Priority Review Granted for Treatment of Complicated UTI, Bloodstream Infections

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Plazomicin was also granted Breakthrough Therapy designation for the treatment of bloodstream infections caused by certain <i>Enterobacteriaceae</i>.
Plazomicin was also granted Breakthrough Therapy designation for the treatment of bloodstream infections caused by certain Enterobacteriaceae.

A New Drug Application (NDA) for plazomicin – an investigational treatment for complicated urinary tract infections (cUTI), including pyelonephritis, and bloodstream infections (BSI) – has been accepted and also granted Priority Review by the Food and Drug Administration (FDA). 

Plazomicin was developed to treat serious bacterial infections due to multi-drug resistant (MDR) Enterobacteriaceae. A Phase 3 trial (EPIC) which included 609 patients with cUTI and acute pyelonephritis found plazomicin to be non-inferior to meropenem. 

The NDA is supported by data from EPIC and also data from the CARE clinical trial, which found that patients with serious infections due to carbapenem-resistant Enterobacteriaceae had a lower rate of mortality when treated with plazomicin compared to colistin therapy.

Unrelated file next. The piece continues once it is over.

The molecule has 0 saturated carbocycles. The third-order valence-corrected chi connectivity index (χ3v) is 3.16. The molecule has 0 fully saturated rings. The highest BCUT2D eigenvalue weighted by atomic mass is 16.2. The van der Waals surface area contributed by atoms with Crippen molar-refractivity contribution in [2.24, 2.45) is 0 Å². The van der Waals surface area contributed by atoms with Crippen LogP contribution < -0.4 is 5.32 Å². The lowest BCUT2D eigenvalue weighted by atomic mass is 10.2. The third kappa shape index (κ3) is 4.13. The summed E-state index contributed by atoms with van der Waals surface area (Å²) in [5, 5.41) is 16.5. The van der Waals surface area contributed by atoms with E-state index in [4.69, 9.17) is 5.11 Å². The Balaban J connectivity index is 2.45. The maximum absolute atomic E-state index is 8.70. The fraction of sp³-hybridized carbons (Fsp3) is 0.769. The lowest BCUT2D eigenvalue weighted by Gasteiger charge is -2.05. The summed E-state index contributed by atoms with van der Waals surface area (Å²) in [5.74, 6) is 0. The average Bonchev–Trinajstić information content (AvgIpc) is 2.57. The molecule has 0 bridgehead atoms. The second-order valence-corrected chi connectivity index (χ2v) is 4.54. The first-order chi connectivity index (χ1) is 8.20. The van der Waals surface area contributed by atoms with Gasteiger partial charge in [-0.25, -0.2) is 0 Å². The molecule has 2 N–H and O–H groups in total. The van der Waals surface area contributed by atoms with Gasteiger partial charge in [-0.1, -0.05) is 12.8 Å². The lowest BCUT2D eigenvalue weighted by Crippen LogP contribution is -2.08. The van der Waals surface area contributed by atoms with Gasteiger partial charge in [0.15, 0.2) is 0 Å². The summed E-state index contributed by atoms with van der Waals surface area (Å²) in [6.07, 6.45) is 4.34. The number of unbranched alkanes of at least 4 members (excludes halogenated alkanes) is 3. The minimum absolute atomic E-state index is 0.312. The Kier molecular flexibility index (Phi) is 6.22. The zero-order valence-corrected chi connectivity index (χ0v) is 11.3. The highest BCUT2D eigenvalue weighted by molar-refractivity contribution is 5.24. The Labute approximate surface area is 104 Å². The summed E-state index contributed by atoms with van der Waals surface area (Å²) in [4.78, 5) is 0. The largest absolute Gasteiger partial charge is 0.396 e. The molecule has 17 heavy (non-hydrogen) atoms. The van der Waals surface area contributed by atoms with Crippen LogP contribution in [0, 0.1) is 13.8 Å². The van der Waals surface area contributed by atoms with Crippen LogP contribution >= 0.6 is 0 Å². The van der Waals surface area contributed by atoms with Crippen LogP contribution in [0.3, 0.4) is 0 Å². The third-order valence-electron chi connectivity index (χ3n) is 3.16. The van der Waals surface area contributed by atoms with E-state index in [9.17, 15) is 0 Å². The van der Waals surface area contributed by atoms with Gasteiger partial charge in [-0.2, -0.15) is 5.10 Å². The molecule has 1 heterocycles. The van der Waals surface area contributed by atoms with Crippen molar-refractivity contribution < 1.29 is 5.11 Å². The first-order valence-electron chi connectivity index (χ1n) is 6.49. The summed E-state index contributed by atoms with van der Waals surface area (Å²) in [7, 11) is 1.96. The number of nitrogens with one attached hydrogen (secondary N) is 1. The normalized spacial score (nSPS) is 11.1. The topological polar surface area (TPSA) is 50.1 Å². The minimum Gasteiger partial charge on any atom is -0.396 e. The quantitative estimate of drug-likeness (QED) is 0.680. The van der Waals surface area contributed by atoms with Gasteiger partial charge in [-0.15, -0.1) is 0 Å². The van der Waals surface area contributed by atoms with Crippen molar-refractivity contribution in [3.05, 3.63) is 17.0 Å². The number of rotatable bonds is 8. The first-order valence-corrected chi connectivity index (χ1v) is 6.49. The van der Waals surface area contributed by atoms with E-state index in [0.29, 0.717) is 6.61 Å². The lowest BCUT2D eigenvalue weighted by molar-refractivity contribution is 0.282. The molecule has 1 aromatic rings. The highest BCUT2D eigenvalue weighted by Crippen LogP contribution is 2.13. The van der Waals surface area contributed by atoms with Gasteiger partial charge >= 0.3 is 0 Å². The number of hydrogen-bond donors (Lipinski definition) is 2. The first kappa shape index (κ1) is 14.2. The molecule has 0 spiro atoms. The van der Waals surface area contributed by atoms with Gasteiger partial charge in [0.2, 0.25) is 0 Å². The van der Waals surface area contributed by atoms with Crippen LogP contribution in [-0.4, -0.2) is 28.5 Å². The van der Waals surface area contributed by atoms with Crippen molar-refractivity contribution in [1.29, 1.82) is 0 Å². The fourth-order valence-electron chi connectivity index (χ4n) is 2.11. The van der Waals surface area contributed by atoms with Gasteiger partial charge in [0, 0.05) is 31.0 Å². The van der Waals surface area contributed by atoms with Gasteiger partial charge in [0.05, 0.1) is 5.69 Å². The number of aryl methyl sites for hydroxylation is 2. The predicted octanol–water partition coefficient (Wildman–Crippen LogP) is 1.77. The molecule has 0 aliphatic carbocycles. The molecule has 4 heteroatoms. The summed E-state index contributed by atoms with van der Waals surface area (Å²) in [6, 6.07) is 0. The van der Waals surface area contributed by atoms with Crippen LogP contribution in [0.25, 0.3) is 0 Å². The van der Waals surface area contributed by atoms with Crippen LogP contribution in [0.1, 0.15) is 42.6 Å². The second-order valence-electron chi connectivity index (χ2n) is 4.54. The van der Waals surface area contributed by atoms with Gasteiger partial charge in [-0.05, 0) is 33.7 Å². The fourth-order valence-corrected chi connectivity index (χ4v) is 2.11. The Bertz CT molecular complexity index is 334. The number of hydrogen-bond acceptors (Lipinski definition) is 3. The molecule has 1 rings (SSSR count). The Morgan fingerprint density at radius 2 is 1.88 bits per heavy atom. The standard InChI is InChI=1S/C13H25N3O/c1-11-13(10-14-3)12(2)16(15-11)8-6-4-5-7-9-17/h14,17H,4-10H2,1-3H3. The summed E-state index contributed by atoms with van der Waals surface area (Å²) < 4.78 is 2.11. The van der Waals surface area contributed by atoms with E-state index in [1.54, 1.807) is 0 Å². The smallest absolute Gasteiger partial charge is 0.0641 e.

A Prescription Drug User Fee Act (PDUFA) target action date of June 25, 2018 has been set by the FDA. “We are excited about plazomicin's potential to address certain multi-drug resistant gram-negative infections and feel that plazomicin would be a valuable new treatment option for patients with serious bacterial infections, including those due to CRE and ESBL-producing Enterobacteriaceae," said Blake Wise, Achaogen's CEO. 

Plazomicin has also been granted Breakthrough Therapy designation for the treatment of bloodstream infections caused by certain Enterobacteriaceae in patients who have limited or no alternative treatment options.

Reference

Achaogen announces FDA acceptance of new drug application with priority review for plazomicin for treatment of complicated urinary tract infections and bloodstream infections [press release]. San Francisco, California: Achaogen. Published January 2, 2018. Accessed January 9, 2018.

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